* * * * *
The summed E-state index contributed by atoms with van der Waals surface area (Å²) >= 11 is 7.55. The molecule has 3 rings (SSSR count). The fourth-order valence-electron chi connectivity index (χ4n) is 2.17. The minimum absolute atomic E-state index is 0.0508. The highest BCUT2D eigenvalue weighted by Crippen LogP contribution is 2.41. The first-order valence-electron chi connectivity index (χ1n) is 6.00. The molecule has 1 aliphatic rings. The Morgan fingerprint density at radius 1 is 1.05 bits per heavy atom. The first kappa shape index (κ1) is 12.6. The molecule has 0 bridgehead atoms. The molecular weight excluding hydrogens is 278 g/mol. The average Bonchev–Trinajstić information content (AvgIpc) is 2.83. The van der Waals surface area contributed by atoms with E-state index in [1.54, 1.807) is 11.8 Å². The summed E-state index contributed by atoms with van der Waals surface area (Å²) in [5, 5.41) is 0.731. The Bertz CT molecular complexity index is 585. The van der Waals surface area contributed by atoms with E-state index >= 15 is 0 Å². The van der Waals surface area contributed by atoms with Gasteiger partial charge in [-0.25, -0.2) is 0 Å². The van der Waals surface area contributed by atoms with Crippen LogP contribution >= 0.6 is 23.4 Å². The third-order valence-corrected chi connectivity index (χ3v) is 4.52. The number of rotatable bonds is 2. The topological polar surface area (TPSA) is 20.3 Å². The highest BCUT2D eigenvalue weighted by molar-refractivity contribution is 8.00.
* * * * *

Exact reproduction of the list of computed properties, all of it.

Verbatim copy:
The summed E-state index contributed by atoms with van der Waals surface area (Å²) >= 11 is 7.55. The molecule has 3 rings (SSSR count). The fourth-order valence-electron chi connectivity index (χ4n) is 2.17. The minimum absolute atomic E-state index is 0.0508. The highest BCUT2D eigenvalue weighted by Crippen LogP contribution is 2.41. The first-order valence-electron chi connectivity index (χ1n) is 6.00. The molecule has 1 aliphatic rings. The Morgan fingerprint density at radius 1 is 1.05 bits per heavy atom. The first kappa shape index (κ1) is 12.6. The molecule has 0 bridgehead atoms. The molecular weight excluding hydrogens is 278 g/mol. The average Bonchev–Trinajstić information content (AvgIpc) is 2.83. The van der Waals surface area contributed by atoms with E-state index in [1.54, 1.807) is 11.8 Å². The summed E-state index contributed by atoms with van der Waals surface area (Å²) in [5, 5.41) is 0.731. The Bertz CT molecular complexity index is 585. The van der Waals surface area contributed by atoms with E-state index >= 15 is 0 Å². The van der Waals surface area contributed by atoms with Gasteiger partial charge in [-0.25, -0.2) is 0 Å². The van der Waals surface area contributed by atoms with Crippen LogP contribution >= 0.6 is 23.4 Å². The third-order valence-corrected chi connectivity index (χ3v) is 4.52. The number of rotatable bonds is 2. The topological polar surface area (TPSA) is 20.3 Å². The highest BCUT2D eigenvalue weighted by molar-refractivity contribution is 8.00.